ALBANY - State Senator Tom O’Mara, R-Big Flats, Assemblyman Phil Palmesano, R-Corning, and Assemblyman Chris Friend, R-Big Flats, Tuesday joined legislative colleagues and law enforcement leaders at a “Repeal Bail Reform” rally at the State Capitol.


Steuben County Sheriff James Allard, Steuben County Undersheriff John McNelis, Steuben County District Attorney Brooks Baker, Bath Police Chief Chad Mullen and Hornell Mayor John Buckley also attended today’s rally.


Representatives of the state Sheriffs Association, the District Attorney Association of New York, and the NYS Association of Chiefs of Police were also on hand.


“Every day this ‘No Bail’ law stays in place risks another tragedy,” said O’Mara, the top Republican on the Senate Judiciary Committee. “Governor Cuomo and the Democrat majorities in the Senate and Assembly should do something besides letting a dangerous and unworkable criminal justice system keep playing out at the expense of innocent victims and safe communities. It is irresponsible to ignore public safety.”


Palmesano said not a single day passes by without yet another tragic story of a dangerous individual being released to the public, including serial, repeat offenders.


“Make no mistake about it, this is the most pressing issue facing our state today because we are talking about the public safety of every citizen in our state - upstate, downstate, everywhere,” Palmesano said. “We can promote fairness in our criminal justice system without totally compromising public safety.”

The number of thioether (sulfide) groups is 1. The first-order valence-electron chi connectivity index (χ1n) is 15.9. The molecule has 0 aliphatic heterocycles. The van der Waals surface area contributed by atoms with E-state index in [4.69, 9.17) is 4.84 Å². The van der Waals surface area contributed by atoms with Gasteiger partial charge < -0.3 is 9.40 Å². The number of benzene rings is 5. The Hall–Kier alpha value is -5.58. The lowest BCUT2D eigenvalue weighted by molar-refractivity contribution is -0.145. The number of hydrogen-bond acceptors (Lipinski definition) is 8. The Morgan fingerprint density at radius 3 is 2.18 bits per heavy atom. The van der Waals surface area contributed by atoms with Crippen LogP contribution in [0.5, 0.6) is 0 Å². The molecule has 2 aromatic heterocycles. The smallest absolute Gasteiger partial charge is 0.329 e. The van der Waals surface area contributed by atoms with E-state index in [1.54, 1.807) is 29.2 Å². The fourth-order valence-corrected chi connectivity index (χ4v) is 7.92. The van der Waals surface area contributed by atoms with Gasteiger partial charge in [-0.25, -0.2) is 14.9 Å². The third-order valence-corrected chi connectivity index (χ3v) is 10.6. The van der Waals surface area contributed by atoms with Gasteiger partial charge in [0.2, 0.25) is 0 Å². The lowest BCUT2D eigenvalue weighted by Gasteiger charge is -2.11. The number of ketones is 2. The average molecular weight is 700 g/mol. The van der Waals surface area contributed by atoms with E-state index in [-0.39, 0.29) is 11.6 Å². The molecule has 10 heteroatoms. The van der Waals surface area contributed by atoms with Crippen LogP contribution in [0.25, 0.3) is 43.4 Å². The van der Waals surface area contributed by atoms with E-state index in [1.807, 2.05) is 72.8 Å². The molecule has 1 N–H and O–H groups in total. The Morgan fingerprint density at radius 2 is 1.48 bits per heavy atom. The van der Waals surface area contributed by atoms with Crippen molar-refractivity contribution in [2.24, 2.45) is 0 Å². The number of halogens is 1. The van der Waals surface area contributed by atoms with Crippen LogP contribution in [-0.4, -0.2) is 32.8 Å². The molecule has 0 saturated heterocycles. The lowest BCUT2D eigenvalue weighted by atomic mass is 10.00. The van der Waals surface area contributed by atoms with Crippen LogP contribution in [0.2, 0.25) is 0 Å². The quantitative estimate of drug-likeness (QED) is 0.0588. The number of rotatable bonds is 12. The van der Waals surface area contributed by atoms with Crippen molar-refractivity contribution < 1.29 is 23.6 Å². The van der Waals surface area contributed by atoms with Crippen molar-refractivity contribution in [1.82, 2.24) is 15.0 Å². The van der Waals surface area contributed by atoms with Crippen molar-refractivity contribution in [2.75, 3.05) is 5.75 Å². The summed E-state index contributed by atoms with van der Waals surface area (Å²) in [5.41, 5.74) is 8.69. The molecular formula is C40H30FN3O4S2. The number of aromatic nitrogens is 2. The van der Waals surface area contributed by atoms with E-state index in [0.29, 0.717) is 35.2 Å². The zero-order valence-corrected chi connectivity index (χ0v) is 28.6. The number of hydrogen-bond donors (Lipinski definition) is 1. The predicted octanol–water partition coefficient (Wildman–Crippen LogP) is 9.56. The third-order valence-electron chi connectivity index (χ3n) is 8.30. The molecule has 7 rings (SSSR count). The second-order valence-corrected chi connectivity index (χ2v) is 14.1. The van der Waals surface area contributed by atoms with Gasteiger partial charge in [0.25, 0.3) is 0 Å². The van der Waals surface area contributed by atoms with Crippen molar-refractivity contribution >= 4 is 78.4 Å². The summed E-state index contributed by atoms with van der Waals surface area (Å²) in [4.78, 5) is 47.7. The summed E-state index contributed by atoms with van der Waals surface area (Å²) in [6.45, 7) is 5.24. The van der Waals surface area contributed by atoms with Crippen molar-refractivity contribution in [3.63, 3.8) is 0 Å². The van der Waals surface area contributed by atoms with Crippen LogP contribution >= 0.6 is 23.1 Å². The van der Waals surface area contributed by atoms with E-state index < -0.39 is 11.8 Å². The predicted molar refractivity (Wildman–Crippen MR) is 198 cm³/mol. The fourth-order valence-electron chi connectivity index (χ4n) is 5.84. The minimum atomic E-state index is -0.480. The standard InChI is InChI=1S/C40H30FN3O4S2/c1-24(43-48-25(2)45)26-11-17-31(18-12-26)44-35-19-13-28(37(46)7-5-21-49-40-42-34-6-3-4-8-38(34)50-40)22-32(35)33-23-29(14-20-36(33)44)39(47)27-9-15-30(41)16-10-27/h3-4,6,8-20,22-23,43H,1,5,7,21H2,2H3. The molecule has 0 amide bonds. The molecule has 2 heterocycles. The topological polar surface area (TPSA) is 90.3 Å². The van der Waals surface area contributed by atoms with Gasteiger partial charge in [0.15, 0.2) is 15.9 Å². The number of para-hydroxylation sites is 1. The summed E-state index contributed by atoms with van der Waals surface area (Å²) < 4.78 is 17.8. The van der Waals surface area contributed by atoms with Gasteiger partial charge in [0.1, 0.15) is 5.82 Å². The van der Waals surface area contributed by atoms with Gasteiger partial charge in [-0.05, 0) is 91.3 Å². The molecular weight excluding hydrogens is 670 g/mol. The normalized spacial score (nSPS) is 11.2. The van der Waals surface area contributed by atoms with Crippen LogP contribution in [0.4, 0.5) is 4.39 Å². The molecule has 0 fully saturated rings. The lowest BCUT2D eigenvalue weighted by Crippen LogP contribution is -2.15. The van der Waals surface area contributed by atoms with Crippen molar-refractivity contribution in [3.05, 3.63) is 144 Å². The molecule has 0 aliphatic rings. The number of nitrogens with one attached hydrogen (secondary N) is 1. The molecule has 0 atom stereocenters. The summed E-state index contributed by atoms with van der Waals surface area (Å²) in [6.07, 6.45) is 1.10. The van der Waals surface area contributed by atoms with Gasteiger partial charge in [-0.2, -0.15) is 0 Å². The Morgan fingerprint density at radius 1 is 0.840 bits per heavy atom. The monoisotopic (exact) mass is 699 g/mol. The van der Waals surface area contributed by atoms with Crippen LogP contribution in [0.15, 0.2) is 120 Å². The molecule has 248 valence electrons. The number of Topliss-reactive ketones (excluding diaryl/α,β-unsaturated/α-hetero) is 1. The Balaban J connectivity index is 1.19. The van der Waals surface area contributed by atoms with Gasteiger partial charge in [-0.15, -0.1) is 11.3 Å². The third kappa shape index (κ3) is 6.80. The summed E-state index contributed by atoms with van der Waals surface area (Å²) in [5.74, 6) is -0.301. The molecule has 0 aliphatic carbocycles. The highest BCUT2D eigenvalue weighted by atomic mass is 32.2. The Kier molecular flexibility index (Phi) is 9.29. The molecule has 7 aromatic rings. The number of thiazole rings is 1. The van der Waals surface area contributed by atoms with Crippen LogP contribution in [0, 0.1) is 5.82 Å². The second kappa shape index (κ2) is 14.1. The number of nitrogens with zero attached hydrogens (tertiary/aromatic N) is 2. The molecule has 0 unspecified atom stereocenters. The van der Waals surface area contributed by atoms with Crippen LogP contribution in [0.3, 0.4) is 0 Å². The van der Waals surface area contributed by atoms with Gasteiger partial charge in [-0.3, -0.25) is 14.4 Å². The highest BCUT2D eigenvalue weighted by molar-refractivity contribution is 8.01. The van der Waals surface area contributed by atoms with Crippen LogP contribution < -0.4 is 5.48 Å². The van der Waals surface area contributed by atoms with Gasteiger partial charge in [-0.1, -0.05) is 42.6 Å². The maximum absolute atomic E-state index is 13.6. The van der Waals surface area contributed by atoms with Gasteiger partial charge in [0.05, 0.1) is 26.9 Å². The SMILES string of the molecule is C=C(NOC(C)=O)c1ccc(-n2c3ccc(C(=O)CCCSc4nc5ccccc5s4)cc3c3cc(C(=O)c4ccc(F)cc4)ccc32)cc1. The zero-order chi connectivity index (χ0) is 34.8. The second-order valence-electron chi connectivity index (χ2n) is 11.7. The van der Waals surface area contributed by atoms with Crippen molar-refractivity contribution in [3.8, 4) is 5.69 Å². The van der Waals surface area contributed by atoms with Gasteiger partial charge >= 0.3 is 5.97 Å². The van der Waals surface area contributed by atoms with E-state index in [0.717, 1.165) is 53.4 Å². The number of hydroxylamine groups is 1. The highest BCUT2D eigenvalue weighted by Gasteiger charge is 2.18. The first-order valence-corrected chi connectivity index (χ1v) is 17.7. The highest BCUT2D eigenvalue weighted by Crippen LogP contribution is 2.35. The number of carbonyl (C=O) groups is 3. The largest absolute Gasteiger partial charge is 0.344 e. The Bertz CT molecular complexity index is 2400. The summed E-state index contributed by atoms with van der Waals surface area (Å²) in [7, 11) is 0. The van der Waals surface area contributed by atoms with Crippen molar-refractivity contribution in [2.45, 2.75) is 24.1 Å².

Friend said New York’s Bail Reform continues to endanger the people of New York, the law enforcement community and victims of crime.


“Since Jan. 1, many criminals have expressed joy at being set free to recommit the very crime they were arrested for,” Friend said. “Domestic violence victims are being revictimized and are fearful to present testimony since it is no longer confidential. In contrast to New York, New Jersey provided funding and training to implement its version of criminal justice reform over three years not overnight.”


Buckley said the primary role of the government is to protect citizens, not put them in harm's way.


“This dangerous and misguided legislation needs to be repealed,” Buckley said.


The new “No Bail” law took effect on January 1, 2020. Among other provisions, the reforms eliminated cash bail and pretrial detention for nearly all misdemeanors and nonviolent felony cases, resulting in the mandatory release of 90 percent of those arrested, regardless of their criminal history.


At Tuesday’s rally, lawmakers and law enforcement officials alike charged that the “No Bail” reforms have created a system that releases violent criminals back into the community without supervision and risks the safety of their victims, the victim’s family members, trial witnesses, and others.


The overriding goal, they said, is to restore public safety as priority No. 1.